Though the "Sport" may be lacking, the "Explorer" and "Trac" are true.  The Explorer part is certainly guaranteed, given the robust chassis and towering ground clearance, making the car ideal if you have to plow through floods. The Trac (for traction, presumably) is also a sure bet, given the huge engine and 4WD high/4WD low gearbox.  On rough-road driving, the Explorer rides well, absorbing bumps and impacts from protruding rocks, filtering out most of the harshness from bouncing the occupants.

The Ford Explorer Sport Trac also has the F150's Grin Factor, which means you'll be enjoying that high ground clearance and feeling of invincibility…for about a week.  Only then will you discover (perhaps too late) if this vehicle is really for you.  Despite its large and luxurious cabin, the Explorer is still a pickup, with all the advantages and disadvantages of this configuration.  Advantage: You can hose down the bed after transporting your Labrador or sacks of his food.  Disadvantage: Your large-screen TV or furniture will not survive a trip in the rain.  Nor will your shopping be as secure as in a sedan's trunk or wagon's load area.   Shell-type bed covers will be available, but they'll probably spoil the truck's looks.  One neat trick in the Explorer's arsenal is the cargo bed extender.  Fold down the tailgate, flip over the steel cage and the bed extends to nearly 1.8 meters, with no need to dangle plastic bottles below your cargo.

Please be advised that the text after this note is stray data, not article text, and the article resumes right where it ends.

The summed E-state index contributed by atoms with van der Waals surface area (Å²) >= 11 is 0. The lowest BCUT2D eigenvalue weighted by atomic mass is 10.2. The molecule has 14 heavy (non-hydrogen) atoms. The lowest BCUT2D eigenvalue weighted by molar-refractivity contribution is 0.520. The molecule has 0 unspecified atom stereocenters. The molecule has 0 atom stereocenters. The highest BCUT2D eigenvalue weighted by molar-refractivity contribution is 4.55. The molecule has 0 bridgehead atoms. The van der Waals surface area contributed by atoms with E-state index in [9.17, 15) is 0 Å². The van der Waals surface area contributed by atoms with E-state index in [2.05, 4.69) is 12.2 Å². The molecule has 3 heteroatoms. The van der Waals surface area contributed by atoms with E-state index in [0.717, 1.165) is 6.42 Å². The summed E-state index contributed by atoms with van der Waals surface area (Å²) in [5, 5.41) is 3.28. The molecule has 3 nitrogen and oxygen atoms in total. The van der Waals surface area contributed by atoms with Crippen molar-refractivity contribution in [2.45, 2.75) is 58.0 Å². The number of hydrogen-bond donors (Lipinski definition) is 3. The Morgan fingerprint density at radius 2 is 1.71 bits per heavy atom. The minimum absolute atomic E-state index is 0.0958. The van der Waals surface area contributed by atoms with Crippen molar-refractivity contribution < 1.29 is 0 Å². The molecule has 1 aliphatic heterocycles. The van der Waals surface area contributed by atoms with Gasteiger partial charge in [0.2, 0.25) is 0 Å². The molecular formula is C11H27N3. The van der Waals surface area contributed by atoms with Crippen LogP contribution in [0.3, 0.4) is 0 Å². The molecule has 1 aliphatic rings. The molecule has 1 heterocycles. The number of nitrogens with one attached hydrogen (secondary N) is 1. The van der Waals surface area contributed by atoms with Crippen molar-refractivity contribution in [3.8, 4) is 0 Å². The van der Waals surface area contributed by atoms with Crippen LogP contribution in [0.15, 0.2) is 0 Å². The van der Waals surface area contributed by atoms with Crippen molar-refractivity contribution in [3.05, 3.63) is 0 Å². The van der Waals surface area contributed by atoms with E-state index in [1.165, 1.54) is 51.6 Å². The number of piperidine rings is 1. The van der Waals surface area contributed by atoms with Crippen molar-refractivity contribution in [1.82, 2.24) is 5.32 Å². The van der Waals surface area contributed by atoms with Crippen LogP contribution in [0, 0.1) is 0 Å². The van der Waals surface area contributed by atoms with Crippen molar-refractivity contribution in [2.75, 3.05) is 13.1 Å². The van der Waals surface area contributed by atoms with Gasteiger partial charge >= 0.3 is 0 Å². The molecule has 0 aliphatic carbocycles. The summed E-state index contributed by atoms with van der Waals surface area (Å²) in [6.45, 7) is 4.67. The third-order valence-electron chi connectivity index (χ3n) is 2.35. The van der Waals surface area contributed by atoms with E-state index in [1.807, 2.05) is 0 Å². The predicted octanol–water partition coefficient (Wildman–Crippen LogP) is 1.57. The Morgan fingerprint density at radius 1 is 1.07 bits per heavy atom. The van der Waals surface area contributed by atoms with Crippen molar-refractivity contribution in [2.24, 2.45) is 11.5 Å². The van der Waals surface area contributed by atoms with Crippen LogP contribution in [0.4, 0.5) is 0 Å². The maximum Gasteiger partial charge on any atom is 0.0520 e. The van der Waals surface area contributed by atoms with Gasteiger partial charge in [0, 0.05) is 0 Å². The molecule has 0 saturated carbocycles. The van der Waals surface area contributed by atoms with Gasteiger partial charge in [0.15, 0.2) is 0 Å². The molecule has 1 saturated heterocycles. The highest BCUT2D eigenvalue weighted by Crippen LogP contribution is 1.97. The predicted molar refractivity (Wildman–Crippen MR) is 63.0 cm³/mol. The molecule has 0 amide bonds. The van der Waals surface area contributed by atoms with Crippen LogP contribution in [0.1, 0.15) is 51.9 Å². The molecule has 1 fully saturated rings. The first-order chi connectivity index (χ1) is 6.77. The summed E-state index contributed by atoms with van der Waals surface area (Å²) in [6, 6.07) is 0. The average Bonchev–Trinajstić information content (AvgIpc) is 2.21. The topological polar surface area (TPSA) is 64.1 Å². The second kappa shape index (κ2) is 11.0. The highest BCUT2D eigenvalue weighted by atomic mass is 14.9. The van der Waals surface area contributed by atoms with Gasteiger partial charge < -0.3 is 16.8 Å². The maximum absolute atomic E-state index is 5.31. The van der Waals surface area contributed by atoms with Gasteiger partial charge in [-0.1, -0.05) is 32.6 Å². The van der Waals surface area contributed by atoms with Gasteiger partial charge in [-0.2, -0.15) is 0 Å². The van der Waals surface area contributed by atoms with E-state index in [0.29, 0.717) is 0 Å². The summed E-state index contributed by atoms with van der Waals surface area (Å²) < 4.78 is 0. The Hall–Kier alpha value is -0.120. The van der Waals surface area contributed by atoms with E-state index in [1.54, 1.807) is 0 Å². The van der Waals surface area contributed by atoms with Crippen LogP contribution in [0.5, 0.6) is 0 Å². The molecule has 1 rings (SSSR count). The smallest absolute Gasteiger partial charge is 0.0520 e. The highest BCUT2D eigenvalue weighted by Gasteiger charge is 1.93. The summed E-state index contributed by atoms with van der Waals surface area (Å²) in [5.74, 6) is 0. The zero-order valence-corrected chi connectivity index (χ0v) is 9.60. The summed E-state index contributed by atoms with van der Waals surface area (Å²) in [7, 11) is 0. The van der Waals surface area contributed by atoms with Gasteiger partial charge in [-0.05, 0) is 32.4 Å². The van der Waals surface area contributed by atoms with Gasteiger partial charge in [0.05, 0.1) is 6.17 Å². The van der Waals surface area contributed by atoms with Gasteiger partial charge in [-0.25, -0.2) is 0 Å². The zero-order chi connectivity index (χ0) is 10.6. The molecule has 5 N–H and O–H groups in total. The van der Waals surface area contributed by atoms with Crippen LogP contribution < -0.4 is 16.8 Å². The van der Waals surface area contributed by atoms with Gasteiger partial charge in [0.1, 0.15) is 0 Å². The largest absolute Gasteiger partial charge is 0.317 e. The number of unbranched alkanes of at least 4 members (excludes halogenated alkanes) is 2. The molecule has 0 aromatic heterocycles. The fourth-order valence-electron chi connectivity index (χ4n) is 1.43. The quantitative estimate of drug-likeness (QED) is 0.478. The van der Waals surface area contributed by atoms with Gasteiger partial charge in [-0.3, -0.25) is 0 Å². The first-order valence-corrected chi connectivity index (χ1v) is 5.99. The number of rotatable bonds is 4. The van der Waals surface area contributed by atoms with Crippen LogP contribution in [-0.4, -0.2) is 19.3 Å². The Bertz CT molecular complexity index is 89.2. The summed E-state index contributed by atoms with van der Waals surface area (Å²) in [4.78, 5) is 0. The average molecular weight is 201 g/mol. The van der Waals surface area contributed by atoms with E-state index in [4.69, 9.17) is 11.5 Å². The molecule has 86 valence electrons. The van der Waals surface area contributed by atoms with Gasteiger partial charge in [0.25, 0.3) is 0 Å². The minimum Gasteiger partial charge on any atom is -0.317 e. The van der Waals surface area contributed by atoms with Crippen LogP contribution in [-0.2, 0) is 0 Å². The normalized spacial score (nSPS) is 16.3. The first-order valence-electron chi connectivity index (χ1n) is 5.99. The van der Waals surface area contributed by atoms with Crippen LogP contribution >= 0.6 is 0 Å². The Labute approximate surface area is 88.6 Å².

So is the Ford Explorer Sport Trac the best all-around vehicle?  It's a 4/5 scale F150 that is much more practical and easier to drive.  Unfortunately its price is 1/1 scale: P1.295 million for the Standard edition, which has all the toys mentioned, while P1.325 million will get you the Limited Edition, which adds a sunroof and the bed extender.  The Explorer is a less compromised vehicle than the 2+2 seater Ford F150, but still not as versatile as a wagon or MPV.  However, in these days of P1.1 million CRVs and P1.3 million RAV4s, the Explorer Sport Trac deserves a long look if you have the cash…and garage space.